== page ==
Draymond Green is easily the premier figure at this position right now. He is, after all, averaging an impressive 11.1 points, 11.6 rebounds, 8.1 assists, 1.9 steals and 1.5 blocks while playing better defense than anyone else in the playoff field.
But the other six figures—we're not including Okaro White, who hasn't logged a minute since Nov. 6, when he was still a member of the Miami Heat—provide enough variance that the convergence of the right factors could at least even the competition a bit.
Advantage: Golden State
Cleveland Cavaliers: Tristan Thompson (0.62), Ante Zizic (minus-2.02), Kendrick Perkins (N/A)
Golden State Warriors: Zaza Pachulia (0.22), JaVale McGee (0.56), Damian Jones (minus-3.63)
Here's where the traditional positional designations come back to bite us, because precious few of these players are true 5s. They might operate as such, but the amorphous nature of most lineups, coupled with a penchant for running out forwards at the pivot in small-ball outfits, makes things a bit wonky.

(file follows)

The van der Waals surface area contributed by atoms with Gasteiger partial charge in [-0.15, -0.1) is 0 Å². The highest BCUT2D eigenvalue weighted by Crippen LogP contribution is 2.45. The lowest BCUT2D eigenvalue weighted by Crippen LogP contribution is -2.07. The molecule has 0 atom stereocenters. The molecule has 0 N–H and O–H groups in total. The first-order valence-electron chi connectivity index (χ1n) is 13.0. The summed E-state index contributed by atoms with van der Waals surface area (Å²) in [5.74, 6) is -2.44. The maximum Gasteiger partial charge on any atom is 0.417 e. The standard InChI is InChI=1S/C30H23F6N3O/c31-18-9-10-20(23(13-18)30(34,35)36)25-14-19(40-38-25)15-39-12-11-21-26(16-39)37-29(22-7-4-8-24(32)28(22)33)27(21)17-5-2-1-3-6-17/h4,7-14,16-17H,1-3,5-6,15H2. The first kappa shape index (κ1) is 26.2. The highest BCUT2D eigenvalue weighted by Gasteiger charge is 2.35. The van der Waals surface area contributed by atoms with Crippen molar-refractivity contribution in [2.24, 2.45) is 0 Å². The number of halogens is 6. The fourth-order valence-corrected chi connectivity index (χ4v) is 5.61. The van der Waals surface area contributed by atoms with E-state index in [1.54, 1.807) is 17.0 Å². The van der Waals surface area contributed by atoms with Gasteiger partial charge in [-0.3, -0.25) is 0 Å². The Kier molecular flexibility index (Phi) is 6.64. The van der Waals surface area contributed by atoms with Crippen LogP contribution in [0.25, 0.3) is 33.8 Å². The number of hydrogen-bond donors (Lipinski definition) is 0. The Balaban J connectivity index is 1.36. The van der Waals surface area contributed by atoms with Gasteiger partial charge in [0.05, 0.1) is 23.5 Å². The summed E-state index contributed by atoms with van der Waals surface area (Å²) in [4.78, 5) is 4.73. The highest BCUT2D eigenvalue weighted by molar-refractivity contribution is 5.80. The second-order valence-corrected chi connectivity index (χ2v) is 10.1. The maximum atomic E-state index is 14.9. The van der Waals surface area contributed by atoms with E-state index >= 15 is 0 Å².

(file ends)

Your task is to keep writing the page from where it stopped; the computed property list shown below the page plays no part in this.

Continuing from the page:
Per Cleaning the Glass, the following players lined up at the 5 for Cleveland throughout the 2017-18 season: Channing Frye (now with the Los Angeles Lakers), Jeff Green, Kevin Love, Larry Nance Jr., Tristan Thompson and Ante Zizic. Meanwhile, Jordan Bell, Draymond Green, Damian Jones, Kevon Looney, JaVale McGee, Zaza Pachulia and David West all spent time at center for the Dubs.
You could reasonably argue Love should be listed as Cleveland's primary player at this position and correspondingly classify Thompson as a 4. Maybe you consider Draymond Green a center—or just Bell and Looney. Those would be valid arguments. But just go with what we have listed here for the time being, because no two positions are more fluid these days than the 4 and 5.
And given our arbitrary delineations, Cleveland has a clear-cut advantage.
Pachulia isn't anything more than a big body used for some physicality, tough screens and deft passing in short spurts at this stage of his career. McGee is consistently inconsistent, coupling boneheaded plays with feats of length and athleticism on a regular basis. Jones and Zizic play sparingly, while Kendrick Perkins has yet to get on the floor for the 2017-18 Cavaliers.
That leaves Thompson, whose offensive rebounding and defensive switchability have proved invaluable for the Cavaliers. Almost by default, he's winning the position for his troops—something that would remain true if we switched him and Love around or inserted Bell/West/Looney into the center equation.
Cleveland Cavaliers: Tyronn Lue
Golden State Warriors: Steve Kerr